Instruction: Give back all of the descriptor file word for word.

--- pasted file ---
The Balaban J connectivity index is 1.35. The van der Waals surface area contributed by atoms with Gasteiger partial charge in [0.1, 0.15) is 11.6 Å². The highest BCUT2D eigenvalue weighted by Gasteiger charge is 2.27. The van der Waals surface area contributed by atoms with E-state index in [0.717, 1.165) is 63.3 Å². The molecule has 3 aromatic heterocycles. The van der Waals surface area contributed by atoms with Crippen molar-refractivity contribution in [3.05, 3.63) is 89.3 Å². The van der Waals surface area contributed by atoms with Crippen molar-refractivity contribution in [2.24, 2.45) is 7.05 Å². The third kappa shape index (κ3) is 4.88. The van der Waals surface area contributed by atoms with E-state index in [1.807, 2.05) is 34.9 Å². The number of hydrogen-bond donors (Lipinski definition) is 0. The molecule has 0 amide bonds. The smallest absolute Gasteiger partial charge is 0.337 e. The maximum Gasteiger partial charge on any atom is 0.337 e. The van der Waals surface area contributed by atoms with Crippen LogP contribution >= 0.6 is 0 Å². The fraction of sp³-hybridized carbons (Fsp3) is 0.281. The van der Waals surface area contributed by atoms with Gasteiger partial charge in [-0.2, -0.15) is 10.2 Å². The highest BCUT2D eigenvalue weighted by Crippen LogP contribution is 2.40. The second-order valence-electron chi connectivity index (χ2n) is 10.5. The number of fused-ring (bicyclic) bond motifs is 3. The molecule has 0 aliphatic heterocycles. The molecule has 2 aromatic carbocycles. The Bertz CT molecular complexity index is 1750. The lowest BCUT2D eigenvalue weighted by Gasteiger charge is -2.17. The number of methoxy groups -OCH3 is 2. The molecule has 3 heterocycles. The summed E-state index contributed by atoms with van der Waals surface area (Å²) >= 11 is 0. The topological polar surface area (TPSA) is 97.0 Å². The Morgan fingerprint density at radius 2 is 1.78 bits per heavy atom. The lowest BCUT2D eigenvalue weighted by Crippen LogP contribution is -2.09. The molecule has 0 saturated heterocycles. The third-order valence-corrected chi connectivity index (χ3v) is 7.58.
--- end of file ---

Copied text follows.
The Balaban J connectivity index is 1.35. The van der Waals surface area contributed by atoms with Gasteiger partial charge in [0.1, 0.15) is 11.6 Å². The highest BCUT2D eigenvalue weighted by Gasteiger charge is 2.27. The van der Waals surface area contributed by atoms with E-state index in [0.717, 1.165) is 63.3 Å². The molecule has 3 aromatic heterocycles. The van der Waals surface area contributed by atoms with Crippen molar-refractivity contribution in [3.05, 3.63) is 89.3 Å². The van der Waals surface area contributed by atoms with Crippen molar-refractivity contribution in [2.24, 2.45) is 7.05 Å². The third kappa shape index (κ3) is 4.88. The van der Waals surface area contributed by atoms with E-state index in [1.807, 2.05) is 34.9 Å². The number of hydrogen-bond donors (Lipinski definition) is 0. The molecule has 0 amide bonds. The smallest absolute Gasteiger partial charge is 0.337 e. The maximum Gasteiger partial charge on any atom is 0.337 e. The van der Waals surface area contributed by atoms with Crippen LogP contribution >= 0.6 is 0 Å². The fraction of sp³-hybridized carbons (Fsp3) is 0.281. The van der Waals surface area contributed by atoms with Gasteiger partial charge in [-0.2, -0.15) is 10.2 Å². The highest BCUT2D eigenvalue weighted by Crippen LogP contribution is 2.40. The second-order valence-electron chi connectivity index (χ2n) is 10.5. The number of fused-ring (bicyclic) bond motifs is 3. The molecule has 0 aliphatic heterocycles. The molecule has 2 aromatic carbocycles. The Bertz CT molecular complexity index is 1750. The lowest BCUT2D eigenvalue weighted by Gasteiger charge is -2.17. The number of methoxy groups -OCH3 is 2. The molecule has 3 heterocycles. The summed E-state index contributed by atoms with van der Waals surface area (Å²) >= 11 is 0. The topological polar surface area (TPSA) is 97.0 Å². The Morgan fingerprint density at radius 2 is 1.78 bits per heavy atom. The lowest BCUT2D eigenvalue weighted by Crippen LogP contribution is -2.09. The molecule has 0 saturated heterocycles. The third-order valence-corrected chi connectivity index (χ3v) is 7.58.